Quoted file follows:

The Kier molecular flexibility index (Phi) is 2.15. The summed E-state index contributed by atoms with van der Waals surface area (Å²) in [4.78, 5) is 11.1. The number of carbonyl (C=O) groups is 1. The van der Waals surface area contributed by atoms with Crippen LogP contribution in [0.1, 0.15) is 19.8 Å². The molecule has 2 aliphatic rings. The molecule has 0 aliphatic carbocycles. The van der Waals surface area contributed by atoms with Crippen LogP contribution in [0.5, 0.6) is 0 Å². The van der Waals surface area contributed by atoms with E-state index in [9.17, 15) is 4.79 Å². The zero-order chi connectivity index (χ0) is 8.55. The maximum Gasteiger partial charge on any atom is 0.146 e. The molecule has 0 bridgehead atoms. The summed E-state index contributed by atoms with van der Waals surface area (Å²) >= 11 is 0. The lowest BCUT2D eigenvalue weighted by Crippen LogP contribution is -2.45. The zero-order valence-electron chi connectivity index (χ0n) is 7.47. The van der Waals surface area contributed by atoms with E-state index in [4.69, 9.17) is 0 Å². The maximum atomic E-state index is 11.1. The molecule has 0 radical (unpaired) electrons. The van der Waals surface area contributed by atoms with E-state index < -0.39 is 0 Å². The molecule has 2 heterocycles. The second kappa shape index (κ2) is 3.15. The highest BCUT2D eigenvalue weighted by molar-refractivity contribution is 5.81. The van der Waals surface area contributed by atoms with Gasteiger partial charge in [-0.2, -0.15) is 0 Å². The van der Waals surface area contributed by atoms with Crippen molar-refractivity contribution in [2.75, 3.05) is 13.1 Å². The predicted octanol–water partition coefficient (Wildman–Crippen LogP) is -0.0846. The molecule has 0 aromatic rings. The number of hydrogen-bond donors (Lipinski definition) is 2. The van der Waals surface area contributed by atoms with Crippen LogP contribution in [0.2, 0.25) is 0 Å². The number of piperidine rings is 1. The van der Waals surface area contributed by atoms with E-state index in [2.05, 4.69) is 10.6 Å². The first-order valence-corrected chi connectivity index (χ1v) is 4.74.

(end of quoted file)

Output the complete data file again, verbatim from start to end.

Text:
The Kier molecular flexibility index (Phi) is 2.15. The summed E-state index contributed by atoms with van der Waals surface area (Å²) in [4.78, 5) is 11.1. The number of carbonyl (C=O) groups is 1. The van der Waals surface area contributed by atoms with Crippen LogP contribution in [0.1, 0.15) is 19.8 Å². The molecule has 2 aliphatic rings. The molecule has 0 aliphatic carbocycles. The van der Waals surface area contributed by atoms with Crippen LogP contribution in [0.5, 0.6) is 0 Å². The van der Waals surface area contributed by atoms with E-state index in [9.17, 15) is 4.79 Å². The zero-order chi connectivity index (χ0) is 8.55. The maximum Gasteiger partial charge on any atom is 0.146 e. The molecule has 0 bridgehead atoms. The summed E-state index contributed by atoms with van der Waals surface area (Å²) >= 11 is 0. The lowest BCUT2D eigenvalue weighted by Crippen LogP contribution is -2.45. The zero-order valence-electron chi connectivity index (χ0n) is 7.47. The van der Waals surface area contributed by atoms with E-state index in [4.69, 9.17) is 0 Å². The maximum atomic E-state index is 11.1. The molecule has 0 radical (unpaired) electrons. The van der Waals surface area contributed by atoms with E-state index < -0.39 is 0 Å². The molecule has 2 heterocycles. The second kappa shape index (κ2) is 3.15. The highest BCUT2D eigenvalue weighted by molar-refractivity contribution is 5.81. The van der Waals surface area contributed by atoms with Gasteiger partial charge in [-0.2, -0.15) is 0 Å². The van der Waals surface area contributed by atoms with Crippen molar-refractivity contribution in [2.75, 3.05) is 13.1 Å². The predicted octanol–water partition coefficient (Wildman–Crippen LogP) is -0.0846. The molecule has 0 aromatic rings. The number of hydrogen-bond donors (Lipinski definition) is 2. The van der Waals surface area contributed by atoms with Crippen LogP contribution in [0.2, 0.25) is 0 Å². The number of piperidine rings is 1. The van der Waals surface area contributed by atoms with E-state index in [2.05, 4.69) is 10.6 Å². The first-order valence-corrected chi connectivity index (χ1v) is 4.74.